Materials You'll Need

For this experiment, you need to grab:

  • Jar or baggies to collect samples
  • Tweezers
  • Gloves
  • Stakes and string or cones help mark an area
  • Paper or journals for taking notes
  • Slides, slide covers, and a microscope

Observation Instructions

Take note that you will observe your area for several months, so choose an area that is easy to re-mark or where you can leave the markings up, so you return to the same designated area each time.

  1. Have students choose one spot to observe. The spot should be no more than two to three feet square.
  2. They should write down and notice everything they see. Examples of guiding questions include:
    • Do you see evidence of animals? (Look for prints, scat or guano, fur, owl pellets, etc.)
    • What plant life do you see? (Look for moss, lichen, weeds, and other plants).
    • What fungus do you see? (Look for mushrooms and other fungal growth).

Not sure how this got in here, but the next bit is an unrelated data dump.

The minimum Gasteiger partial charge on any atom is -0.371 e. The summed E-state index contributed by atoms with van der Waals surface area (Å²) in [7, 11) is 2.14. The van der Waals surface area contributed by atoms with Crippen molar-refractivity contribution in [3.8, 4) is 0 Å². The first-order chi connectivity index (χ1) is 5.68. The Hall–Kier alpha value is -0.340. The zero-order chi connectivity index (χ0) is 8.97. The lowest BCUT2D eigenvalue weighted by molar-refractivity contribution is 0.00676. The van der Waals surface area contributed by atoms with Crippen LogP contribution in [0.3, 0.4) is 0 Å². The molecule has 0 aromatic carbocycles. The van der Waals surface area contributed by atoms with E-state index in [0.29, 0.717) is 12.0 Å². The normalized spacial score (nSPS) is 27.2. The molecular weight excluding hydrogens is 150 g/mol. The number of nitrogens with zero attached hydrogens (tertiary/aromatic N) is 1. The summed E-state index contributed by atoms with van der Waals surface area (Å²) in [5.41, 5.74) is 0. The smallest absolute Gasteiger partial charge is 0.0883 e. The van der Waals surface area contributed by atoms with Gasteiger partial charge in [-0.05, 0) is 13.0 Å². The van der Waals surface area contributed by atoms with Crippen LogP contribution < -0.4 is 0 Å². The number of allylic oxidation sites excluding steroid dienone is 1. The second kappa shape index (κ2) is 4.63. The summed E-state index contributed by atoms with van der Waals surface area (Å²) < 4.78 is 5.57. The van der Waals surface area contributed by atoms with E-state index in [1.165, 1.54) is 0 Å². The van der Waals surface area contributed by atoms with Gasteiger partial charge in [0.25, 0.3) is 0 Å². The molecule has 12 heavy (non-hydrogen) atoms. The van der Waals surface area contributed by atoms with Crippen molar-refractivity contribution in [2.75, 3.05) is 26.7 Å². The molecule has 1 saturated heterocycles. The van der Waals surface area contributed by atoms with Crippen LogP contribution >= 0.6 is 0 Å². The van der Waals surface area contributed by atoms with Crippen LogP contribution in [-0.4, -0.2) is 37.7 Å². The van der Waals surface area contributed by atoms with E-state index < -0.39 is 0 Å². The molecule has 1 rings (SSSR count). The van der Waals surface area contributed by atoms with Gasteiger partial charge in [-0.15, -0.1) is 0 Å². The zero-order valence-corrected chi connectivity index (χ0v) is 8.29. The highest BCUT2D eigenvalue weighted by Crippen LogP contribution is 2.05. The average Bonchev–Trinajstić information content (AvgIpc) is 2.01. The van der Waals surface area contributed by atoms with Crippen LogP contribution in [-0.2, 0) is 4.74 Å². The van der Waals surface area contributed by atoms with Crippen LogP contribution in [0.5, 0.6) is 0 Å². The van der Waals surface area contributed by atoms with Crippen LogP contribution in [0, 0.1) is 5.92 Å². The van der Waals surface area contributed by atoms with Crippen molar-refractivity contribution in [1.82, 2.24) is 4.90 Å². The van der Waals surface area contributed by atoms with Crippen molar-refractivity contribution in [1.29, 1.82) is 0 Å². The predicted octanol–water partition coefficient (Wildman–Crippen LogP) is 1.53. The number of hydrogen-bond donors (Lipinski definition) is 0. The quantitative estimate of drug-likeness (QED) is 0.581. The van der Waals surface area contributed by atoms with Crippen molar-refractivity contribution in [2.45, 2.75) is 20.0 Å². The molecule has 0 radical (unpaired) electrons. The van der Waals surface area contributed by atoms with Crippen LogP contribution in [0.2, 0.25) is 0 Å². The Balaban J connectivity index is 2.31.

• What insects do you see? (Encourage students to look specifically for relationships here - such as connecting mosquitos with water or bees with flowers or a hive).

Sampling and Classroom Instructions

Bring the research back into the classroom by following these instructions.

  1. Guide students to make connections and note relationships in their marked area. Have them inventory the area and draw a crude map of where everything is.
  2. If possible, have students use tweezers and gently take samples of soil, fungus, moss, plant life, insects, etc.
  3. Back in the classroom, study the samples. Things you can look for include:
    • pH value of soil or water
    • Microorganisms in water
    • Plant cells under a microscope